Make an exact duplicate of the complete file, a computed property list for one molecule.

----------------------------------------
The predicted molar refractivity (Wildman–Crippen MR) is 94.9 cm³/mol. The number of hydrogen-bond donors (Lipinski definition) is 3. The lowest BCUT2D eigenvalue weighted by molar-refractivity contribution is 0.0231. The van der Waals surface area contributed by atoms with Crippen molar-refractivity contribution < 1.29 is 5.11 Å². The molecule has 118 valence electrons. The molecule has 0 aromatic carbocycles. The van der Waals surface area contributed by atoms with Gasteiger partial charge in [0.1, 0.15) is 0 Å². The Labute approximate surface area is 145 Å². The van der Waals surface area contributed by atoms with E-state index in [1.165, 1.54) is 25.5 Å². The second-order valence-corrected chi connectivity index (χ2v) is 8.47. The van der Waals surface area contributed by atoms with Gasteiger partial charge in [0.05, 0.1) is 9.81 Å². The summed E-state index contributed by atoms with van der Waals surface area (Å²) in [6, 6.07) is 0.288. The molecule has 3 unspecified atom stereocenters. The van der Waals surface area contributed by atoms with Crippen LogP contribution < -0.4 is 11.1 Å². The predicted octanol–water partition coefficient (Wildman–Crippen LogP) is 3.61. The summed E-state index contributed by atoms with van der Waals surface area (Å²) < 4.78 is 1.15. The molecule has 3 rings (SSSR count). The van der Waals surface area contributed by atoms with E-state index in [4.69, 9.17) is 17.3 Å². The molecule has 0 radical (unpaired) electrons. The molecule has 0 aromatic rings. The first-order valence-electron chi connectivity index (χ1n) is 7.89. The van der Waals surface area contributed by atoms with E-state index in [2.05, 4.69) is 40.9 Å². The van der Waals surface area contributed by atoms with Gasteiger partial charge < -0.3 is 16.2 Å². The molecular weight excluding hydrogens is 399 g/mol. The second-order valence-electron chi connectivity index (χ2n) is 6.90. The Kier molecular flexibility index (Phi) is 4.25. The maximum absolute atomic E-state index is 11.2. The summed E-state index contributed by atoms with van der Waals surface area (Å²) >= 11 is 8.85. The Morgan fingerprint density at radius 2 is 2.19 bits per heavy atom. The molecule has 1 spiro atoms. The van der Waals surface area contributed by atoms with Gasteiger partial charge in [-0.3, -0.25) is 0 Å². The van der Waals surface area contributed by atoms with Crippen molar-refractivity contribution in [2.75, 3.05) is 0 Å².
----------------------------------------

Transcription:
The predicted molar refractivity (Wildman–Crippen MR) is 94.9 cm³/mol. The number of hydrogen-bond donors (Lipinski definition) is 3. The lowest BCUT2D eigenvalue weighted by molar-refractivity contribution is 0.0231. The van der Waals surface area contributed by atoms with Crippen molar-refractivity contribution < 1.29 is 5.11 Å². The molecule has 118 valence electrons. The molecule has 0 aromatic carbocycles. The van der Waals surface area contributed by atoms with Gasteiger partial charge in [0.1, 0.15) is 0 Å². The Labute approximate surface area is 145 Å². The van der Waals surface area contributed by atoms with E-state index in [1.165, 1.54) is 25.5 Å². The second-order valence-corrected chi connectivity index (χ2v) is 8.47. The van der Waals surface area contributed by atoms with Gasteiger partial charge in [0.05, 0.1) is 9.81 Å². The summed E-state index contributed by atoms with van der Waals surface area (Å²) in [6, 6.07) is 0.288. The molecule has 3 unspecified atom stereocenters. The van der Waals surface area contributed by atoms with Crippen LogP contribution < -0.4 is 11.1 Å². The predicted octanol–water partition coefficient (Wildman–Crippen LogP) is 3.61. The summed E-state index contributed by atoms with van der Waals surface area (Å²) < 4.78 is 1.15. The molecule has 3 rings (SSSR count). The van der Waals surface area contributed by atoms with E-state index in [4.69, 9.17) is 17.3 Å². The molecule has 0 radical (unpaired) electrons. The molecule has 0 aromatic rings. The first-order valence-electron chi connectivity index (χ1n) is 7.89. The van der Waals surface area contributed by atoms with E-state index in [2.05, 4.69) is 40.9 Å². The van der Waals surface area contributed by atoms with Gasteiger partial charge < -0.3 is 16.2 Å². The molecular weight excluding hydrogens is 399 g/mol. The second-order valence-electron chi connectivity index (χ2n) is 6.90. The Kier molecular flexibility index (Phi) is 4.25. The maximum absolute atomic E-state index is 11.2. The summed E-state index contributed by atoms with van der Waals surface area (Å²) >= 11 is 8.85. The Morgan fingerprint density at radius 2 is 2.19 bits per heavy atom. The molecule has 1 spiro atoms. The van der Waals surface area contributed by atoms with Gasteiger partial charge in [-0.3, -0.25) is 0 Å². The van der Waals surface area contributed by atoms with Crippen molar-refractivity contribution in [2.75, 3.05) is 0 Å².